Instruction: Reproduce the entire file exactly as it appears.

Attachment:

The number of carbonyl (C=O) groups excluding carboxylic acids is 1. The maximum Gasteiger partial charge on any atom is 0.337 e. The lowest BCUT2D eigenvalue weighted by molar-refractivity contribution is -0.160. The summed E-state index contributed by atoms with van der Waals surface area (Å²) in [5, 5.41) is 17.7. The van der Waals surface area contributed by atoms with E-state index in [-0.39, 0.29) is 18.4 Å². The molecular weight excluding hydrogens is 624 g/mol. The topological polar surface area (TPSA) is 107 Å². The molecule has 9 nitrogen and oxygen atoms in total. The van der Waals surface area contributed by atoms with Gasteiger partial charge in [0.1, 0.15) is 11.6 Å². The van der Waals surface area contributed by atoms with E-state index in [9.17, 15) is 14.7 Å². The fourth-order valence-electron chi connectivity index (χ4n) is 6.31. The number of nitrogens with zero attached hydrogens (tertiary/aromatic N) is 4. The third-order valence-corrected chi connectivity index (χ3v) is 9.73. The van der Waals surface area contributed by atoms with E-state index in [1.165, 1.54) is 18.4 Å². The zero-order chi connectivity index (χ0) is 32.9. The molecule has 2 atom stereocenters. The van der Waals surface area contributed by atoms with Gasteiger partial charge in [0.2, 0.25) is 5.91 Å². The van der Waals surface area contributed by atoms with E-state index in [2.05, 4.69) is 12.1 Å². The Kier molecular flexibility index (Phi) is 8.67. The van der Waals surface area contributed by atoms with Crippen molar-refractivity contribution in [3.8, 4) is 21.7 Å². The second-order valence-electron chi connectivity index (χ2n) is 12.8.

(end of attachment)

The number of carbonyl (C=O) groups excluding carboxylic acids is 1. The maximum Gasteiger partial charge on any atom is 0.337 e. The lowest BCUT2D eigenvalue weighted by molar-refractivity contribution is -0.160. The summed E-state index contributed by atoms with van der Waals surface area (Å²) in [5, 5.41) is 17.7. The van der Waals surface area contributed by atoms with E-state index in [-0.39, 0.29) is 18.4 Å². The molecular weight excluding hydrogens is 624 g/mol. The topological polar surface area (TPSA) is 107 Å². The molecule has 9 nitrogen and oxygen atoms in total. The van der Waals surface area contributed by atoms with Gasteiger partial charge in [0.1, 0.15) is 11.6 Å². The van der Waals surface area contributed by atoms with E-state index in [9.17, 15) is 14.7 Å². The fourth-order valence-electron chi connectivity index (χ4n) is 6.31. The number of nitrogens with zero attached hydrogens (tertiary/aromatic N) is 4. The third-order valence-corrected chi connectivity index (χ3v) is 9.73. The van der Waals surface area contributed by atoms with E-state index in [1.165, 1.54) is 18.4 Å². The zero-order chi connectivity index (χ0) is 32.9. The molecule has 2 atom stereocenters. The van der Waals surface area contributed by atoms with Gasteiger partial charge in [0.2, 0.25) is 5.91 Å². The van der Waals surface area contributed by atoms with E-state index in [2.05, 4.69) is 12.1 Å². The Kier molecular flexibility index (Phi) is 8.67. The van der Waals surface area contributed by atoms with Crippen molar-refractivity contribution in [3.8, 4) is 21.7 Å². The second-order valence-electron chi connectivity index (χ2n) is 12.8.